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Thursday, July 07, 2005 | If there is going to be not only a trend, but a distinct business decision to “open up” newspapers to community participation via the Internet, then I think the community participators need at least a flash course in Journalism 101.

I say this as a man who has been in the journalism profession since 1969, both as a newspaperman and a college instructor. When you do this work long enough, you realize that you may be original, and get great stories, and inform and influence the citizenry, but what you really are, at the end of the day, is a defender of principles.

These are the principles that I want known to citizens in Lawrence, Kan., and Greensboro, N.C., two places where newspapers are introducing what they call “participatory journalism,” or “citizen journalism,” and also here in San Diego, at Voice of San Diego, whose very name mandates such participation.

It scares me to read, in The New York Times, that such newspapers mean to become “a virtual town square, where citizens have a say in the news and where every reader is a reporter,” without some assurance that those readers are at least familiar with journalism principles that are older than the Constitution and are the bedrock of the First Amendment.

The Founding Fathers knew that. Concerning the press, the First Amendment says: “Congress shall make no law abridging the freedom of the press.” Because “abridge” means reduce or diminish, it means the authors understood that freedom of the press already existed in this country and was not created, but simply protected, by the First Amendment.

This nation’s principles don’t come any more basic than that and I, for one, don’t hold with hordes of yahoos tromping all over this hallowed space without some understanding of that.

Journalists go to school to learn their trade, and the first thing they learn are the tools, rules and definitions that we use to defend journalism principles. Most people know about the famous Five W’s: Who, What, When, Where, Why.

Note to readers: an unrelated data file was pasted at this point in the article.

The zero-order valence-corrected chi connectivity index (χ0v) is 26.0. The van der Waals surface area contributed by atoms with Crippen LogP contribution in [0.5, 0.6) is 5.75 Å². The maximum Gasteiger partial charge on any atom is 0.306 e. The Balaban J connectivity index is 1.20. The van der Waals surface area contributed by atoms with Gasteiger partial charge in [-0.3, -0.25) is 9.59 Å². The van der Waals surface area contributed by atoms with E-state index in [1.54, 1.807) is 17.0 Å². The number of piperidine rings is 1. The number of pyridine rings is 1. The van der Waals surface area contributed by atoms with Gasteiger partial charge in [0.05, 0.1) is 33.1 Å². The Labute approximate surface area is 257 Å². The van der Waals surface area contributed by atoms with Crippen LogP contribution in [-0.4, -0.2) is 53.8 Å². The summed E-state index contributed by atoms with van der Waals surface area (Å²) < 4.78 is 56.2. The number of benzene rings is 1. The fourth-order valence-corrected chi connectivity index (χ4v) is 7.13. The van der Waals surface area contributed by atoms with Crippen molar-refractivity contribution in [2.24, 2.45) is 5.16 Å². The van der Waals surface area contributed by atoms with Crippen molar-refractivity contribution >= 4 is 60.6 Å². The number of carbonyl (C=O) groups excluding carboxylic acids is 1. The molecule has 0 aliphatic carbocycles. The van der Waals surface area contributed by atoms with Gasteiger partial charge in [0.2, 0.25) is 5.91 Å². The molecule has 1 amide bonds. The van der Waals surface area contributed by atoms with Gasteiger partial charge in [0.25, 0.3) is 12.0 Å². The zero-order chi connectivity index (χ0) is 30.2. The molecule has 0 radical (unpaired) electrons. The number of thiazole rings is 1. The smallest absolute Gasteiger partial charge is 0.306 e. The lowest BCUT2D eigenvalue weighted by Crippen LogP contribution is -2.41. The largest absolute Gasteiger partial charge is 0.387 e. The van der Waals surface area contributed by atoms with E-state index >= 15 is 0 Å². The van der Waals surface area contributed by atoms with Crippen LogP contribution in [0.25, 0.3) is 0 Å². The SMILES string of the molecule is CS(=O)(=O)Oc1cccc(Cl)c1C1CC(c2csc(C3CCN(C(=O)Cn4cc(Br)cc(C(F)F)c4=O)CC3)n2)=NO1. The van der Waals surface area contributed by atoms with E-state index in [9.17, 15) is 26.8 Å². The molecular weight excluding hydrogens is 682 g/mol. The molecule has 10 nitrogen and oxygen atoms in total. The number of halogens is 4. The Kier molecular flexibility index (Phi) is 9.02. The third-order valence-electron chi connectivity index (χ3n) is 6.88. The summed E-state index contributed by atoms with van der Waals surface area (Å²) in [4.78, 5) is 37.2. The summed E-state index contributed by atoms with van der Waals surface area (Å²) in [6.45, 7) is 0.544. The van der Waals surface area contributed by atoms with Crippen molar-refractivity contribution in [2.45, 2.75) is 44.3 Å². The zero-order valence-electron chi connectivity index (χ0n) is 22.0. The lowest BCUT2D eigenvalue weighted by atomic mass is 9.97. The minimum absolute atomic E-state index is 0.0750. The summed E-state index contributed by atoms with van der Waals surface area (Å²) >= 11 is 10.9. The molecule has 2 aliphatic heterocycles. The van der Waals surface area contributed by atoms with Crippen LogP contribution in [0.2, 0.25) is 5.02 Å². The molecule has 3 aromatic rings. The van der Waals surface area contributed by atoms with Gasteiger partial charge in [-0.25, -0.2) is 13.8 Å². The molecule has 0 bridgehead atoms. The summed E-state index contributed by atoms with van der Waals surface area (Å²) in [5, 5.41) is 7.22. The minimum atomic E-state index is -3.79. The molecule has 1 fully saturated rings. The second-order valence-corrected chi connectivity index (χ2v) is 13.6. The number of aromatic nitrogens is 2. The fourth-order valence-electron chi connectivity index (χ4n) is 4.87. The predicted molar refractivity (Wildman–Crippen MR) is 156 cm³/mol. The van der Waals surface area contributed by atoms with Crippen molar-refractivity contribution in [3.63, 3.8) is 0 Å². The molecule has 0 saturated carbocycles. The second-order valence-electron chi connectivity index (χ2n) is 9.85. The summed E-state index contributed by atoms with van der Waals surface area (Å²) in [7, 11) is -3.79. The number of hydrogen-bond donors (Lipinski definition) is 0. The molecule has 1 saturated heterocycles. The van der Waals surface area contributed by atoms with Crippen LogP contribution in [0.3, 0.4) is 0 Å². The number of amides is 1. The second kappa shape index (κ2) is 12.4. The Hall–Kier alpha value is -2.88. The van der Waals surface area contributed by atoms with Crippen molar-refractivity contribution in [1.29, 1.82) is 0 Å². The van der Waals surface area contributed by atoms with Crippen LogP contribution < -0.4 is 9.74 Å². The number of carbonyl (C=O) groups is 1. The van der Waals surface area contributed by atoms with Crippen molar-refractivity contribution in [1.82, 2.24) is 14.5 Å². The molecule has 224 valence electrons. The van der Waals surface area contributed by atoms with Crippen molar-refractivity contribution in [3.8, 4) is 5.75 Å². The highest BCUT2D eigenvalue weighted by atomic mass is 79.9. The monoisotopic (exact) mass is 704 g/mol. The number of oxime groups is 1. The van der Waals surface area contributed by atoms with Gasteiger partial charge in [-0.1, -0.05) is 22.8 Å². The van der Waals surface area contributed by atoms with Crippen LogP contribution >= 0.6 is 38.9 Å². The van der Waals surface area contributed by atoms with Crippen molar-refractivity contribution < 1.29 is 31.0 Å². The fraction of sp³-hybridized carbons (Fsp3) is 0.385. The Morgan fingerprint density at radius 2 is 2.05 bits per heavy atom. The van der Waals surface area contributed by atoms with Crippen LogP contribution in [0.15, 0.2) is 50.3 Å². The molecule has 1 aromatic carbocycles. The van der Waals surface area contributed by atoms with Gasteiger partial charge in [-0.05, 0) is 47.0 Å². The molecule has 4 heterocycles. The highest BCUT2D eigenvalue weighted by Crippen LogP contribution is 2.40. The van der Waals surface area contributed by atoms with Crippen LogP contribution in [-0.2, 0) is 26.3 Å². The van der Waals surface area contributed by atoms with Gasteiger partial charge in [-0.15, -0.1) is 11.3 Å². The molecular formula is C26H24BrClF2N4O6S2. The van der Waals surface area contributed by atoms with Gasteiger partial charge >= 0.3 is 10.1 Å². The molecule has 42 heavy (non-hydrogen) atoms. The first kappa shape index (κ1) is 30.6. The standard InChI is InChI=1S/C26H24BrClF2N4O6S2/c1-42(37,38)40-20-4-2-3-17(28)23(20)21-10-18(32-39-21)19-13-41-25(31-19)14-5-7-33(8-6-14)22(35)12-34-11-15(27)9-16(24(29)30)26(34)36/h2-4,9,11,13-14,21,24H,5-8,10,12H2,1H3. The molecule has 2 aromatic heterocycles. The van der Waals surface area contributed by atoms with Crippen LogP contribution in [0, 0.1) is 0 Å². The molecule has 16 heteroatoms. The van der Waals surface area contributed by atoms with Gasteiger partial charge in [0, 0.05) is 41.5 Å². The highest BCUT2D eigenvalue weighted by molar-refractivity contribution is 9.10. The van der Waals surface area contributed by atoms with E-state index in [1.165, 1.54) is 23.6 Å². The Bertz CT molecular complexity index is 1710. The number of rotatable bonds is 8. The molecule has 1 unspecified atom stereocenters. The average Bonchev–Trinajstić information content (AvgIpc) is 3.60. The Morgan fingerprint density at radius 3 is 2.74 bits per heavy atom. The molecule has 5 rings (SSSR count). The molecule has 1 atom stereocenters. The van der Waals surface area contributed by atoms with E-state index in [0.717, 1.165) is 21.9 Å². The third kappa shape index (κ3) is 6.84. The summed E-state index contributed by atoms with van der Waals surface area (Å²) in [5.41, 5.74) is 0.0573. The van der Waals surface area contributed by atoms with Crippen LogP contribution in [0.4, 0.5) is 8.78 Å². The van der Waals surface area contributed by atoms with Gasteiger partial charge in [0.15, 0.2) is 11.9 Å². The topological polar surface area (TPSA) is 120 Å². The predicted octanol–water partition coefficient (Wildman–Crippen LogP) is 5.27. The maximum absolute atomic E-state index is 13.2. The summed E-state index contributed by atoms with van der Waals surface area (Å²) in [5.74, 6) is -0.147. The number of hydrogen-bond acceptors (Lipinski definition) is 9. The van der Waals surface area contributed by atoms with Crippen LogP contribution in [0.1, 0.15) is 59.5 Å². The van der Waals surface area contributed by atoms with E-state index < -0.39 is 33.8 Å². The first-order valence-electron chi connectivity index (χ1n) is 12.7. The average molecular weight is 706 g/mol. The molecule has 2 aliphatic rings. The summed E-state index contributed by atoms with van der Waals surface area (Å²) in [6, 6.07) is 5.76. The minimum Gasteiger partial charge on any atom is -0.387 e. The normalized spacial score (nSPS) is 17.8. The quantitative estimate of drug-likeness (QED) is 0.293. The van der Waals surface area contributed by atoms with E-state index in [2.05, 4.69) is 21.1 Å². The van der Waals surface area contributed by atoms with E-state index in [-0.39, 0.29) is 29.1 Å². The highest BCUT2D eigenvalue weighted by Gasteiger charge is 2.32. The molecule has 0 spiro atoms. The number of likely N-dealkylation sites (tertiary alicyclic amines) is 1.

The actual tools and realities used every day in this business are not known, however, to the general public, because they aren’t taught anywhere but journalism school. These are the tools that I insist on exposing to the coming generation of “hands-on readers,” as The Times calls them, but there is another even more compelling reason that they become generally known. These same tools are at the heart of every sitcom, every commercial, every movie, every talk show, every media product offered in a world that has become flooded with media products.

People blame the media for the flood, and for such dubious results of this flood, such as reality television, the Bush administration’s scripted town halls, and Paris Hilton, without the slightest idea of what is going on.

Media producers know exactly what is going on and use journalism’s basic tools in ways that become more sophisticated all the time. Consumers need to know those tools, too, and understand how they work, because if they do, then the media will know that the consumers know what is going on, and that will change the media-consumer relationship.

There is a blinding irony at work here. The media did, in fact, create a couple of the tools it uses. The rest were created by people. Almost all of the tools, definitions and rules of journalism were created by people thousands of years before the media came into existence. The media only took those ancient tools and turned them into a business.

There are 10 tools: Conflict, Progress, Disaster, Consequence, Prominence, Proximity, Timeliness, Human Interest, Novelty and Sex & Sensationalism. I call them the Toolbox.

There are three media realities in the Toolbox: Balance, Professionalism and Competition. There are also three public realities: Information, Demographics and Curiosity.

And there are two laws of media: 1) The media is a business; 2) The media is an exercise in the power of small numbers.

More about this next week.

Journalist, author and educator Michael Grant has been putting his spin on San Diego, and the city putting its spin on him, since 1972. His Web site is at www.michaelgrant.com.

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